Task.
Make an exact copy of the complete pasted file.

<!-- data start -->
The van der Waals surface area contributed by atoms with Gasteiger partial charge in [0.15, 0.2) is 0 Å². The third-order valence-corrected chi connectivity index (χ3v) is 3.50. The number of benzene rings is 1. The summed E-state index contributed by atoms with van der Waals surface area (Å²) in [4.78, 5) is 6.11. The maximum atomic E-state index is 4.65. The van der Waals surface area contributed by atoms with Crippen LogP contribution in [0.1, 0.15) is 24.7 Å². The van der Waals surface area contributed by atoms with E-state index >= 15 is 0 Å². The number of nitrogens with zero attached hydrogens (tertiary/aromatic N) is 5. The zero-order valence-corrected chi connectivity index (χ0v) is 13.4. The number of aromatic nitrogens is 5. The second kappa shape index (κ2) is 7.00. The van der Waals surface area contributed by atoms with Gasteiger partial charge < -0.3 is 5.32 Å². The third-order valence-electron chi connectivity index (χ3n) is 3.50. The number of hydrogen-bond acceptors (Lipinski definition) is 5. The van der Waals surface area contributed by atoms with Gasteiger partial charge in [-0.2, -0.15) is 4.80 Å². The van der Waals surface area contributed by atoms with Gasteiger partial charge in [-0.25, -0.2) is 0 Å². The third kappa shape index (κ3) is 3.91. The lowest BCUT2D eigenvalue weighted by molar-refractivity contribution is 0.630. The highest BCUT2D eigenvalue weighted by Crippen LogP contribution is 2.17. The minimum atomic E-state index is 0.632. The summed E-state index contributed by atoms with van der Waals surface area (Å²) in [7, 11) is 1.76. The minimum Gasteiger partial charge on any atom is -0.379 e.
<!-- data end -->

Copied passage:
The van der Waals surface area contributed by atoms with Gasteiger partial charge in [0.15, 0.2) is 0 Å². The third-order valence-corrected chi connectivity index (χ3v) is 3.50. The number of benzene rings is 1. The summed E-state index contributed by atoms with van der Waals surface area (Å²) in [4.78, 5) is 6.11. The maximum atomic E-state index is 4.65. The van der Waals surface area contributed by atoms with Crippen LogP contribution in [0.1, 0.15) is 24.7 Å². The van der Waals surface area contributed by atoms with E-state index >= 15 is 0 Å². The number of nitrogens with zero attached hydrogens (tertiary/aromatic N) is 5. The zero-order valence-corrected chi connectivity index (χ0v) is 13.4. The number of aromatic nitrogens is 5. The second kappa shape index (κ2) is 7.00. The van der Waals surface area contributed by atoms with Gasteiger partial charge < -0.3 is 5.32 Å². The third-order valence-electron chi connectivity index (χ3n) is 3.50. The number of hydrogen-bond acceptors (Lipinski definition) is 5. The van der Waals surface area contributed by atoms with Gasteiger partial charge in [-0.2, -0.15) is 4.80 Å². The van der Waals surface area contributed by atoms with Gasteiger partial charge in [-0.25, -0.2) is 0 Å². The third kappa shape index (κ3) is 3.91. The lowest BCUT2D eigenvalue weighted by molar-refractivity contribution is 0.630. The highest BCUT2D eigenvalue weighted by Crippen LogP contribution is 2.17. The minimum atomic E-state index is 0.632. The summed E-state index contributed by atoms with van der Waals surface area (Å²) in [7, 11) is 1.76. The minimum Gasteiger partial charge on any atom is -0.379 e.